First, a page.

How to Copy a Hard Drive: A Guide on Hard Drive Cloning


hard drive

Installing a new hard drive is a simple task even for those with no computer hardware experience. But if you want to replace your current hard drive or move your operating system to a new one, things get a touch more complicated.

Your solution? Cloning a hard drive. There are countless programs available  — some free, some not — that help you migrate your operating system and all files to a new drive.

Compared to dealing with the fuss of a clean Windows installation, choosing to clone a hard drive is a no-brainer. If you’re not sure how to get the job done, you’ve come to the right place. Here’s how to copy a hard drive.

What Is Cloning a Hard Drive?

A hard drive clone is a replica of the original. From the operating system to the drivers, every file is brought over from your current drive to the new one.

Most people copy a hard drive to use as a backup in case their current drive crashes and burns. But a hardware malfunction isn’t the only reason you may want to keep a cloned drive on hand.

Ransomware has become increasingly prevalent in recent years, with a 41% increase in frequency year over year. If your computer is ever affected, swapping the drive with your clone will remedy all but the most severe of infections.

You might also want to clone a hard drive if you’re currently using an HDD but want to upgrade to an SSD which boasts significantly faster load times overall.

Preparing to Copy a Hard Drive

Before we cover drive cloning programs, there are some hardware preparations to attend to. For starters, you’ll need two hard drives: your current drive and a new one to become its direct copy.

Plug both hard drives into your computer at the same time. If you’re using a standard desktop computer, there should be plenty of space to mount a second drive, as well as an additional connection on your current SATA cables.

If you’re trying to clone a drive on a laptop, you don’t have the luxury of a physical installation. However, you can attach your second drive to your computer through a SATA to USB adapter. It’s as easy as plugging it in.

Installing a second drive should not impact your computer. However, there’s a small chance your computer may try to boot off the new drive. If that happens, you’ll land on your BIOS screen and can simply set your computer to boot from the original drive as usual.

How to Copy a Hard Drive

Check your File Explorer and make sure both drives appear on your computer. All good? Then you’re ready to start the cloning process.

First, you’ll need to download a cloning tool. Macrium Reflect is perhaps the most well-regarded for Windows users. However, feel free to use any tool that suits your fancy.

For you Apple lovers out there, here’s how to clone a hard drive Mac instead.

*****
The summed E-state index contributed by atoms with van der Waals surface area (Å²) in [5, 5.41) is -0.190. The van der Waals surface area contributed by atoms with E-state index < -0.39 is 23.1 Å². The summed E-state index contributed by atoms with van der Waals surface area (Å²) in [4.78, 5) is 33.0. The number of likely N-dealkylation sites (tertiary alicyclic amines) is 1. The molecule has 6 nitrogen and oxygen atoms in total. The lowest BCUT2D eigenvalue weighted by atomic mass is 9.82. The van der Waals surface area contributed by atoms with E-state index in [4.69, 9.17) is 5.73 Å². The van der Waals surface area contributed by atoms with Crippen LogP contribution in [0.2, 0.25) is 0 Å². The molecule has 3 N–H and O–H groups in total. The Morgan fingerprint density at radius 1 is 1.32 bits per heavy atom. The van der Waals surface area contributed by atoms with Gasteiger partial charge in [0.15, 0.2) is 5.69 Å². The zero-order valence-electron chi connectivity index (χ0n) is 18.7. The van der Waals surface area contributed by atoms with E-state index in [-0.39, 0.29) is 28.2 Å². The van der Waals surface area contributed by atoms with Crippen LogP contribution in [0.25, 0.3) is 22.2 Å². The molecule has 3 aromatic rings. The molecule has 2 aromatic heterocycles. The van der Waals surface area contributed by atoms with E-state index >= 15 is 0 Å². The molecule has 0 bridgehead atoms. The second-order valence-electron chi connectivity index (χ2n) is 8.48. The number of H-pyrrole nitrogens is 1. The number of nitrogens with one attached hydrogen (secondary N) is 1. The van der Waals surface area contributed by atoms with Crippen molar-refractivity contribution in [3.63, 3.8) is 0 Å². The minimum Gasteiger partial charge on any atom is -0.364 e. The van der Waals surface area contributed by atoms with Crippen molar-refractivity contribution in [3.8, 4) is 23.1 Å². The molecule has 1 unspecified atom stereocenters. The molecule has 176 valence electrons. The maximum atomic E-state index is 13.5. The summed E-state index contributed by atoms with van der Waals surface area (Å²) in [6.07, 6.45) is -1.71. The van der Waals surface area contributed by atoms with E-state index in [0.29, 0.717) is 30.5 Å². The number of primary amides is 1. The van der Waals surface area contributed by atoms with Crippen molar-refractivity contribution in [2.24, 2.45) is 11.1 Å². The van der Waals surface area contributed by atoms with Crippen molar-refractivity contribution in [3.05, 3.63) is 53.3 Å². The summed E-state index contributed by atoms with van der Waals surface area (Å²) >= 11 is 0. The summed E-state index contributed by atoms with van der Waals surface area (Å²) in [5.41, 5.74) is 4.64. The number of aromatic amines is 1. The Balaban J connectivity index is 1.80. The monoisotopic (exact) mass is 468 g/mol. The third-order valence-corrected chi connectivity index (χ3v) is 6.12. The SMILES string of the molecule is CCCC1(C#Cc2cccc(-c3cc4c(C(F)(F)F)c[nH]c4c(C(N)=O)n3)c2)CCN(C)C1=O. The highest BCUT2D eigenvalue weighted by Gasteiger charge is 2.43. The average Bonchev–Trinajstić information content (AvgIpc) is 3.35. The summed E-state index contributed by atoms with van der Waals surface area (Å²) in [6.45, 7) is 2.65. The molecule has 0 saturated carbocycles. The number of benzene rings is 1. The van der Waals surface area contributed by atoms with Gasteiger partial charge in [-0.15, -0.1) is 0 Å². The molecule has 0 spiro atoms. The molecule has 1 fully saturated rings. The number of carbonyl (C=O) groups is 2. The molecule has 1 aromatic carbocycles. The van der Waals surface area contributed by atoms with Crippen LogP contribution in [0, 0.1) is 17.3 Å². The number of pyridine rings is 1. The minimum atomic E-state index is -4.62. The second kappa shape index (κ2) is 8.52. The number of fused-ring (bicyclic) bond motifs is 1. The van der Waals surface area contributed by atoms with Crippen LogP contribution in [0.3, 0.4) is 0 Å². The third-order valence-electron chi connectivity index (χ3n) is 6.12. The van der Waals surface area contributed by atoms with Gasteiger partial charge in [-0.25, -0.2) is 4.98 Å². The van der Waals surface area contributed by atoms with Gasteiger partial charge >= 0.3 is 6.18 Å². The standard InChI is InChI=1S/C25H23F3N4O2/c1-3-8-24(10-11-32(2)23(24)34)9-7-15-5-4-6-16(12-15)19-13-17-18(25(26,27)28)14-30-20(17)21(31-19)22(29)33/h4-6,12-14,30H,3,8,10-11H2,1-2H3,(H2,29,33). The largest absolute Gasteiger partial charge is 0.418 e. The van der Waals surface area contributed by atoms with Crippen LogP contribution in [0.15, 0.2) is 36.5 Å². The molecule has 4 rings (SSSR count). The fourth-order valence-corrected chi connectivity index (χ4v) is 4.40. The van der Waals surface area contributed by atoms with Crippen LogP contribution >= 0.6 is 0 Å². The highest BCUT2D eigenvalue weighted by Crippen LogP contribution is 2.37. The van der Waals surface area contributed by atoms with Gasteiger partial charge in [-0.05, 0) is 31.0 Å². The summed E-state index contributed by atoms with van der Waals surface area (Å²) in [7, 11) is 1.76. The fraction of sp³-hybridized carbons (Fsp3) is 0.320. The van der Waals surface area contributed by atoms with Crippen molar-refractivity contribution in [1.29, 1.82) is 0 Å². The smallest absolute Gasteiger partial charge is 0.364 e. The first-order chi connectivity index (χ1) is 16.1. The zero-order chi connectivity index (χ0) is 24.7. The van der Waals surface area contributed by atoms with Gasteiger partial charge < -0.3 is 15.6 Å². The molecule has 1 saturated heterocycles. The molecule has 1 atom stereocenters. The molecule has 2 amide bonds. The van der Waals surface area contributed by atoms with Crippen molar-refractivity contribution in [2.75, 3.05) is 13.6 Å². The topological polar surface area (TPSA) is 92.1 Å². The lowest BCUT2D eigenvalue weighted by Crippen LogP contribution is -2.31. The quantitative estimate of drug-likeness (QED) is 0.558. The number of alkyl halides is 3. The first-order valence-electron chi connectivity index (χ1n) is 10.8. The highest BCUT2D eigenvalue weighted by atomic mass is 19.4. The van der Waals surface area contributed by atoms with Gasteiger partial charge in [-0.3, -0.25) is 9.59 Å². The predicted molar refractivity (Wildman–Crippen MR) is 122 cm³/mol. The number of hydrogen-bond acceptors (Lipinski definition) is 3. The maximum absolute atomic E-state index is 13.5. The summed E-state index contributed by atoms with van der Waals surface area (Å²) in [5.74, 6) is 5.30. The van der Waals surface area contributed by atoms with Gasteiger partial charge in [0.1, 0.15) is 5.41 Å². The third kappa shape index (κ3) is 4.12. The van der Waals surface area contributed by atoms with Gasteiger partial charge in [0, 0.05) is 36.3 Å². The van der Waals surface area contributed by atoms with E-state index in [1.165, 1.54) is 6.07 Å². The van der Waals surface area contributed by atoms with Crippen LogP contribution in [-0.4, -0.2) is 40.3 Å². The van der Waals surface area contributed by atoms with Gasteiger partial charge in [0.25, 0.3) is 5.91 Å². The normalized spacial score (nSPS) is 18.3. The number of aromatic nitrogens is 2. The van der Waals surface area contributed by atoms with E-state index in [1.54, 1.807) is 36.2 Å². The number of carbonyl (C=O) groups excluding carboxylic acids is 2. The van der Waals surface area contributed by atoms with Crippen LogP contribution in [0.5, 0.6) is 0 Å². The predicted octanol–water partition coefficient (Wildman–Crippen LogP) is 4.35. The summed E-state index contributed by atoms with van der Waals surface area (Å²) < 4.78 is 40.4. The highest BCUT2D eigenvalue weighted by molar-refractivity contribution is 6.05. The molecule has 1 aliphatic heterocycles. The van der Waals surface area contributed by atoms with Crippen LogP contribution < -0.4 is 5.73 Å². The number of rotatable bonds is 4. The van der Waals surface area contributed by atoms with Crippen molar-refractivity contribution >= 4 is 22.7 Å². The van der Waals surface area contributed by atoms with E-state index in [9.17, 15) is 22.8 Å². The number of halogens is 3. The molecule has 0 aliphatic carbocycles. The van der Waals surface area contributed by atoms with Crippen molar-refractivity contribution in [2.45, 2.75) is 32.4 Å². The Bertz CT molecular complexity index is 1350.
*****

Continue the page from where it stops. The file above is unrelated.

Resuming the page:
The directions vary between different types of cloning tools. Follow the installation guide from your tool of choice. In general, it’s as simple as selecting your source hard drive and designating the destination drive. 

Copying and transporting all those files can take a great deal of time, so be patient. If you’re only interested in making a backup cloned drive, your job is done once the cloning process completes. Simply power down your computer and physically uninstall your cloned hard drive.

If this is an upgrade and you want to start using your new hard drive right away, you need to contend with another step.

Turn off your computer. Physically uninstall your old drive if you no longer have a use for it. You can also consider leaving the old drive as-is and reformatting it to use as additional storage space if you so choose.

Next, turn on your computer and access your BIOD. On this screen, change the boot order by putting your new cloned drive in the first position. Your PC will now boot from the new, improved drive.

Creating Regular Hard Drive Backups

It’s important to remember that a cloned drive is an identical copy of your current file state. Within a few months, you’ll have new documents, pictures, and whatever else you may want to back up on a physical drive. That means it’s a good idea to clone your hard drive on a regular basis so you always have a recent copy available.

If this sounds like work, don’t worry. Most cloning tools come with backup scheduling functionality, though you may have to use the paid version for this feature.

This is a great option for those who keep their cloned hard drive installed at all times. It won’t even need your input. If you don’t have the space to keep your hard drive installed, the SATA-USB converter is a simple solution to attach a temporary drive without popping your PC open.

Stay Safe With a Cloned Drive

Cloning a hard drive is the best way to back up your files or easily transfer your current OS. Without a cloning tool, you’ll have to worry about reinstalling your OS and moving any files from your current drive to the new one. And this doesn’t account for all the time you’ll spend reinstalling essentials like graphical drivers.

So now that you know how to copy a hard drive, you can avoid the wait and fuss the next time you need a backup or upgrade to a bigger, better, faster drive.

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